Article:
andi matichak, danny mcbride, david gordon green, Halloween, halloween ends, Halloween franchise, james jude courtney, Jamie Lee Curtis, kyle richards, laurie strode, michael myers, Nick Castle, rohan campbell, will patton
Back in 2018, the writing team of Jeff Fradley, Danny McBride & David Gordon Green did the unthinkable and brought Michael Myers back to life and stalked the big screens once again.
With a strong focus on the long lasting effects that trauma has on us all and who better to champion this cause than ultimate survivor, Laurie Strode (Jamie Lee Curtis – who turned out a phenomenal performance in that role).
Movie review: Halloween (2018)
Fans both old and new alike were lapping up this brutal the on a 40 year old franchise, so it was inevitable that further two movies would arise. However…
People (myself included) felt let down by the directorial path that was chosen. Halloween Kills felt like a fluff piece, a filler if you will to bring about the conclusion and along with it the end to the franchise??
Despite this, there were some faithful to the resurrection (ooh, bad choice of word. I’m still having my own trauma counselling over that movie :p) and were keen to see how the trilogy would play out. Again I would include myself in those who waited with anticipation.
Movie review: Halloween Kills (2021)
But before we get to my thoughts on this, let’s view the trilogy through the trauma lens and the five stages of grief, as I personally find that this ties in with the central theme and our understanding of the creative mindset.
Halloween (2018) would set up the premise of trauma and its unshakeable hold on the victims with stage 1 – Denial. Most of the characters are in a state of denial, with the exception of Laurie, who is so immersed in the state that she is on a deeper level and knows that the shape of evil will always be there as long as Michael is alive. This is her mantra and never waivers across the three movies.
Moving into Halloween Kills (2021) and we traverse through stage 2 – Anger with our rising vigilantes and stage 3 – bargaining as those who try to lure Michael to his death end up bargaining with their own.
So, now we come to Halloween Ends (2022) which must then face the final two stages: Depression and Acceptance. The former of the two does not bode well to focus on for the feature but go there it does.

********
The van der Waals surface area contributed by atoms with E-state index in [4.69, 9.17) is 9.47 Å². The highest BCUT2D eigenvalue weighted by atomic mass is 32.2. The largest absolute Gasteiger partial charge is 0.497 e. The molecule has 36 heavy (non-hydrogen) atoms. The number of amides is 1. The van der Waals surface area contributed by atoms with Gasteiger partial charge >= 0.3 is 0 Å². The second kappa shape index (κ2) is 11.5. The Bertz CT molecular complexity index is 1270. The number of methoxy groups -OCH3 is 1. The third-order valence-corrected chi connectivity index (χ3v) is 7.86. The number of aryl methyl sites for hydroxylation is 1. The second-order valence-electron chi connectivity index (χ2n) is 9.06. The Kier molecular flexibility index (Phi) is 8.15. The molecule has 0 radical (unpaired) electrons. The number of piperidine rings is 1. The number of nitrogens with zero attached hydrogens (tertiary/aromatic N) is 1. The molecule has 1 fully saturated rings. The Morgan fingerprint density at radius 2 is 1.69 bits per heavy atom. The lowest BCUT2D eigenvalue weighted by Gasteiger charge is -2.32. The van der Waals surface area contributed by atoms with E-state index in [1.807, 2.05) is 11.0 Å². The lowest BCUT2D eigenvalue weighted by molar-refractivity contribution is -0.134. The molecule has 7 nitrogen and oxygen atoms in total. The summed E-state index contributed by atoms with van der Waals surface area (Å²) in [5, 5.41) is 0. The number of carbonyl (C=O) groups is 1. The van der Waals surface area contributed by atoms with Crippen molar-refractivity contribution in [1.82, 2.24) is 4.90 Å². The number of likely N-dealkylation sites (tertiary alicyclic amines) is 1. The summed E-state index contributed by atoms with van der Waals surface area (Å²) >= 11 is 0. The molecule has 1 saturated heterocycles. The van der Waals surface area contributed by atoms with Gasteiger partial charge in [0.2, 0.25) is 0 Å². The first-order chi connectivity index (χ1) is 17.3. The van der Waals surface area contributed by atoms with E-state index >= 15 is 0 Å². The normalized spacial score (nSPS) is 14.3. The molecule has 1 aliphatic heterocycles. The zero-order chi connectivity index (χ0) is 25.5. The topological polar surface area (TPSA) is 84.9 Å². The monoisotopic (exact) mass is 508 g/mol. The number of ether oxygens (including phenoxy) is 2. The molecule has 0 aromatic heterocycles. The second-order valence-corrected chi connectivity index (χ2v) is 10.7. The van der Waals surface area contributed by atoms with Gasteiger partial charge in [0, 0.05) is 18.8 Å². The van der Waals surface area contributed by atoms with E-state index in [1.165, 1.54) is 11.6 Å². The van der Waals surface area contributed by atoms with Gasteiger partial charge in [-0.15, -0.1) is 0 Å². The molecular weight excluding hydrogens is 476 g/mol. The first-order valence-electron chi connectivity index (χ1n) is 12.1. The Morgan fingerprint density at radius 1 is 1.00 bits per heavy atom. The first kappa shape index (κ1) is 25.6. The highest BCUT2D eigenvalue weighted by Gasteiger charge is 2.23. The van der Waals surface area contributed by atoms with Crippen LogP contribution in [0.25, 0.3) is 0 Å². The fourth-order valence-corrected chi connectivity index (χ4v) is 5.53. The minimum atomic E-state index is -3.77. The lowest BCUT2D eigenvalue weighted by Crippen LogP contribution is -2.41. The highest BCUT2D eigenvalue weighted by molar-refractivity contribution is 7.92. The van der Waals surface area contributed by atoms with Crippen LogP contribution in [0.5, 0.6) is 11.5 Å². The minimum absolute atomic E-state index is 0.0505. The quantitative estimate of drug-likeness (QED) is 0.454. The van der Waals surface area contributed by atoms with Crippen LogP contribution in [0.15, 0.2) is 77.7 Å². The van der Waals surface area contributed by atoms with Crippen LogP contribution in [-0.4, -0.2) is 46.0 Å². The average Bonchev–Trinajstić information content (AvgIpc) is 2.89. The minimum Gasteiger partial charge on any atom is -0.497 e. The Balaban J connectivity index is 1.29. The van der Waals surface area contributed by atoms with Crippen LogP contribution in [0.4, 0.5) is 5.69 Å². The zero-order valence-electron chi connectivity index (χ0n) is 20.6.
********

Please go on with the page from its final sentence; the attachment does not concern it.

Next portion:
The feature picks up with two of our central survivors Laurie and her granddaughter Allyson (Andi Matichak) and the remnants of Haddonfield. Among the residents is Corey Cunningham (Rohan Campbell) a boy who accidentally kills the kid he is babysitting and is forever tarnished among his community. It is here that he is quickly thrust into comparison with Michael, and the new face of evil. As much as Corey struggles to reassert himself, he is further quashed and forced to ask whether he should just concede to his fate.
David Gordon Green continually likes to dabble with the whole nature vs nurture idea and with it starts to lose the kernel of a Halloween franchise movie; namely Myers on a killing rampage. By shifting the core perspective to Corey and away from Myers, the more we question the true heart of the movie. In fact, Myers has been left residing in an abandoned sewer beneath the Haddonfield streets to lick his wounds, like a paltry Pennywise wannabe,
The silver lining of hope comes with Allyson who develops a romantic interest with Corey; a moth to the flame of violence. The other kindled romance is between Laurie and Deputy Frank Hawkins (Will Patton); is there still a chance of happiness for Laurie?
As we build to the films’ climax, the characters must ultimately face acceptance. Do they acknowledge their past, shake off the shackles of accusations and character assassinations, or let trauma (Myers and his myth) win?
You play with fire and you’re gonna get burned.
David Gordon Green and Danny McBride struck gold when they first brought Myers back to our screens and the subject of trauma.
But by continually going back into the frey, the strength of their initial premise wanes. By sidelining Myers in their quest to scrutinise the impact of grief and trauma, they lose the essence of Halloween, With it they have inadvertently killed off the franchise, perhaps forever. Those devoted to Halloween must now go through their own 5 steps of grief but it’s debatable if we will ever reach acceptance.
- Saul Muerte